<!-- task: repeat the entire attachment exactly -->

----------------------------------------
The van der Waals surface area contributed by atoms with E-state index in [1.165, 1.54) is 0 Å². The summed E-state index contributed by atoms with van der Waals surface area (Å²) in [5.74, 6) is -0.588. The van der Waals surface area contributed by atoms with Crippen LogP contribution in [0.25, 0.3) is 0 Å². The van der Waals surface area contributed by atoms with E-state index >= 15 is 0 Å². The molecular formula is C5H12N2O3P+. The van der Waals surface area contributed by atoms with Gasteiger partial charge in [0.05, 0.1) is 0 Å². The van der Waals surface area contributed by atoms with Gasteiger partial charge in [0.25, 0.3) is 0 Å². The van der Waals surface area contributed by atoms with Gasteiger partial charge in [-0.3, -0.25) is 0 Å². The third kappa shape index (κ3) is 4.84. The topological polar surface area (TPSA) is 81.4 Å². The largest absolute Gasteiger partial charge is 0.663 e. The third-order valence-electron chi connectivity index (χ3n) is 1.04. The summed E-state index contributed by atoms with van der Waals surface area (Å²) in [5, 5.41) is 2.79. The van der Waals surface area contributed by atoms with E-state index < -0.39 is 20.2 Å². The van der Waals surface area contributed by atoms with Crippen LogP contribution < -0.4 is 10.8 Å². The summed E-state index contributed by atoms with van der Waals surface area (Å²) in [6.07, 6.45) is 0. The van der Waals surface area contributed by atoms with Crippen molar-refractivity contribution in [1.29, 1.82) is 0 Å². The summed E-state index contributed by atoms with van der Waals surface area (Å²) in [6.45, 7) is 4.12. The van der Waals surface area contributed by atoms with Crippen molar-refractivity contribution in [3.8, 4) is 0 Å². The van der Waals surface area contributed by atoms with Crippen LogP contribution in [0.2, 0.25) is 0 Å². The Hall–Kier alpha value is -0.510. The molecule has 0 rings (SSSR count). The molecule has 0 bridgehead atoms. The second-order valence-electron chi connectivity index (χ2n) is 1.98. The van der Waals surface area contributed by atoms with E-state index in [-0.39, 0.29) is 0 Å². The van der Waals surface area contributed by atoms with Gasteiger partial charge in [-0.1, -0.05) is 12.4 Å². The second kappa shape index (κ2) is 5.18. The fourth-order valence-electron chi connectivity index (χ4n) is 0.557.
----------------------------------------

The van der Waals surface area contributed by atoms with E-state index in [1.165, 1.54) is 0 Å². The summed E-state index contributed by atoms with van der Waals surface area (Å²) in [5.74, 6) is -0.588. The van der Waals surface area contributed by atoms with Crippen LogP contribution in [0.25, 0.3) is 0 Å². The van der Waals surface area contributed by atoms with E-state index >= 15 is 0 Å². The molecular formula is C5H12N2O3P+. The van der Waals surface area contributed by atoms with Gasteiger partial charge in [0.05, 0.1) is 0 Å². The van der Waals surface area contributed by atoms with Gasteiger partial charge in [0.25, 0.3) is 0 Å². The van der Waals surface area contributed by atoms with Gasteiger partial charge in [-0.3, -0.25) is 0 Å². The third kappa shape index (κ3) is 4.84. The topological polar surface area (TPSA) is 81.4 Å². The largest absolute Gasteiger partial charge is 0.663 e. The third-order valence-electron chi connectivity index (χ3n) is 1.04. The summed E-state index contributed by atoms with van der Waals surface area (Å²) in [5, 5.41) is 2.79. The van der Waals surface area contributed by atoms with E-state index < -0.39 is 20.2 Å². The van der Waals surface area contributed by atoms with Crippen LogP contribution < -0.4 is 10.8 Å². The summed E-state index contributed by atoms with van der Waals surface area (Å²) in [6.07, 6.45) is 0. The van der Waals surface area contributed by atoms with Crippen molar-refractivity contribution in [1.29, 1.82) is 0 Å². The summed E-state index contributed by atoms with van der Waals surface area (Å²) in [6.45, 7) is 4.12. The van der Waals surface area contributed by atoms with Crippen molar-refractivity contribution in [3.8, 4) is 0 Å². The van der Waals surface area contributed by atoms with Crippen LogP contribution in [0.2, 0.25) is 0 Å². The Hall–Kier alpha value is -0.510. The molecule has 0 rings (SSSR count). The molecule has 0 bridgehead atoms. The second-order valence-electron chi connectivity index (χ2n) is 1.98. The van der Waals surface area contributed by atoms with E-state index in [-0.39, 0.29) is 0 Å². The van der Waals surface area contributed by atoms with Gasteiger partial charge in [-0.1, -0.05) is 12.4 Å². The second kappa shape index (κ2) is 5.18. The fourth-order valence-electron chi connectivity index (χ4n) is 0.557.